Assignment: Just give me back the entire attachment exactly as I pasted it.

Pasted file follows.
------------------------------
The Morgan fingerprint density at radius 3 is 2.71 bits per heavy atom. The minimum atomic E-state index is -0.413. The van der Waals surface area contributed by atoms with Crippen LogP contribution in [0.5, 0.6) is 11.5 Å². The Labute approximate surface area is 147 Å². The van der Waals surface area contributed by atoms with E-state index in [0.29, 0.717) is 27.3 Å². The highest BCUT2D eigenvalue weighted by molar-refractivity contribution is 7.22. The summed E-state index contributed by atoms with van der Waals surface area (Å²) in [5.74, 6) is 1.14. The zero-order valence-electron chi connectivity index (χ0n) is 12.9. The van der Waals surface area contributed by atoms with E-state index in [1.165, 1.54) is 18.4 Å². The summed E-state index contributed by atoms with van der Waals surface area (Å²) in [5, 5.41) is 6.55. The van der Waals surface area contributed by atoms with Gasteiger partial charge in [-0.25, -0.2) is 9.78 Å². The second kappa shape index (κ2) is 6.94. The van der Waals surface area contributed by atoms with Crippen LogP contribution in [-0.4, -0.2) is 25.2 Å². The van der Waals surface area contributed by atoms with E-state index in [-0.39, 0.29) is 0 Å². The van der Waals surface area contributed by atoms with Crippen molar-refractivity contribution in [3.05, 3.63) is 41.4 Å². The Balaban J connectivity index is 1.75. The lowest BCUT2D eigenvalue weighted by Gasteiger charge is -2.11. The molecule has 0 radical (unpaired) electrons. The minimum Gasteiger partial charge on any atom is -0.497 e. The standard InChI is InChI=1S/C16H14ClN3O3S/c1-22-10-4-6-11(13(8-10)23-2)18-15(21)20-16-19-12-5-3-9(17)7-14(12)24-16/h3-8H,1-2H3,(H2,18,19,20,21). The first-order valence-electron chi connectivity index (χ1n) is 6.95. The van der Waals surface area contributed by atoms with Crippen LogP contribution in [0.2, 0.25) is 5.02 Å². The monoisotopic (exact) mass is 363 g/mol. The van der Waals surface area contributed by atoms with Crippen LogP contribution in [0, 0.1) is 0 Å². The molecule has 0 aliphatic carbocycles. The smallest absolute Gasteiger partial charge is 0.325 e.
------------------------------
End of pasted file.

The Morgan fingerprint density at radius 3 is 2.71 bits per heavy atom. The minimum atomic E-state index is -0.413. The van der Waals surface area contributed by atoms with Crippen LogP contribution in [0.5, 0.6) is 11.5 Å². The Labute approximate surface area is 147 Å². The van der Waals surface area contributed by atoms with E-state index in [0.29, 0.717) is 27.3 Å². The highest BCUT2D eigenvalue weighted by molar-refractivity contribution is 7.22. The summed E-state index contributed by atoms with van der Waals surface area (Å²) in [5.74, 6) is 1.14. The zero-order valence-electron chi connectivity index (χ0n) is 12.9. The van der Waals surface area contributed by atoms with E-state index in [1.165, 1.54) is 18.4 Å². The summed E-state index contributed by atoms with van der Waals surface area (Å²) in [5, 5.41) is 6.55. The van der Waals surface area contributed by atoms with Gasteiger partial charge in [-0.25, -0.2) is 9.78 Å². The second kappa shape index (κ2) is 6.94. The van der Waals surface area contributed by atoms with Crippen LogP contribution in [-0.4, -0.2) is 25.2 Å². The van der Waals surface area contributed by atoms with E-state index in [-0.39, 0.29) is 0 Å². The van der Waals surface area contributed by atoms with Crippen molar-refractivity contribution in [3.05, 3.63) is 41.4 Å². The Balaban J connectivity index is 1.75. The lowest BCUT2D eigenvalue weighted by Gasteiger charge is -2.11. The molecule has 0 radical (unpaired) electrons. The minimum Gasteiger partial charge on any atom is -0.497 e. The standard InChI is InChI=1S/C16H14ClN3O3S/c1-22-10-4-6-11(13(8-10)23-2)18-15(21)20-16-19-12-5-3-9(17)7-14(12)24-16/h3-8H,1-2H3,(H2,18,19,20,21). The first-order valence-electron chi connectivity index (χ1n) is 6.95. The van der Waals surface area contributed by atoms with Crippen LogP contribution in [0.2, 0.25) is 5.02 Å². The monoisotopic (exact) mass is 363 g/mol. The van der Waals surface area contributed by atoms with Crippen LogP contribution in [0, 0.1) is 0 Å². The molecule has 0 aliphatic carbocycles. The smallest absolute Gasteiger partial charge is 0.325 e.